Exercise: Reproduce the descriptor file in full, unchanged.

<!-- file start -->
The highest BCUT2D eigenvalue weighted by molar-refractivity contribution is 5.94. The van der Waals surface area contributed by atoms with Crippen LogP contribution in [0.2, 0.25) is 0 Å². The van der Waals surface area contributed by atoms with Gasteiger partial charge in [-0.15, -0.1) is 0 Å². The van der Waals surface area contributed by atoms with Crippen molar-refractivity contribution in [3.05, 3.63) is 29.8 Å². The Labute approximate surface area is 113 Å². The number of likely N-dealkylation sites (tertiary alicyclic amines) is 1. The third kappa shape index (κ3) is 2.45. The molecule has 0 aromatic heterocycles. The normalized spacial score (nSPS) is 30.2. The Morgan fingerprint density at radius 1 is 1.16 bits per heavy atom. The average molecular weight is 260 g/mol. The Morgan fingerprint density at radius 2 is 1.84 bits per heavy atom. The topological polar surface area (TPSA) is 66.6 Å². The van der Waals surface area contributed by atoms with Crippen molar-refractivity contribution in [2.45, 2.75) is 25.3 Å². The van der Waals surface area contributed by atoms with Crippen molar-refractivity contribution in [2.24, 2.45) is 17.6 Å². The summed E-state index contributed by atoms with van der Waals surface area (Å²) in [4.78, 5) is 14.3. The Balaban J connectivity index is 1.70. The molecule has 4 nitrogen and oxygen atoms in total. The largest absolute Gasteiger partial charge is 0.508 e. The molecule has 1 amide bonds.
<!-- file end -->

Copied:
The highest BCUT2D eigenvalue weighted by molar-refractivity contribution is 5.94. The van der Waals surface area contributed by atoms with Crippen LogP contribution in [0.2, 0.25) is 0 Å². The van der Waals surface area contributed by atoms with Gasteiger partial charge in [-0.15, -0.1) is 0 Å². The van der Waals surface area contributed by atoms with Crippen molar-refractivity contribution in [3.05, 3.63) is 29.8 Å². The Labute approximate surface area is 113 Å². The number of likely N-dealkylation sites (tertiary alicyclic amines) is 1. The third kappa shape index (κ3) is 2.45. The molecule has 0 aromatic heterocycles. The normalized spacial score (nSPS) is 30.2. The Morgan fingerprint density at radius 1 is 1.16 bits per heavy atom. The average molecular weight is 260 g/mol. The Morgan fingerprint density at radius 2 is 1.84 bits per heavy atom. The topological polar surface area (TPSA) is 66.6 Å². The van der Waals surface area contributed by atoms with Crippen molar-refractivity contribution in [2.45, 2.75) is 25.3 Å². The van der Waals surface area contributed by atoms with Crippen molar-refractivity contribution in [2.24, 2.45) is 17.6 Å². The summed E-state index contributed by atoms with van der Waals surface area (Å²) in [4.78, 5) is 14.3. The Balaban J connectivity index is 1.70. The molecule has 4 nitrogen and oxygen atoms in total. The largest absolute Gasteiger partial charge is 0.508 e. The molecule has 1 amide bonds.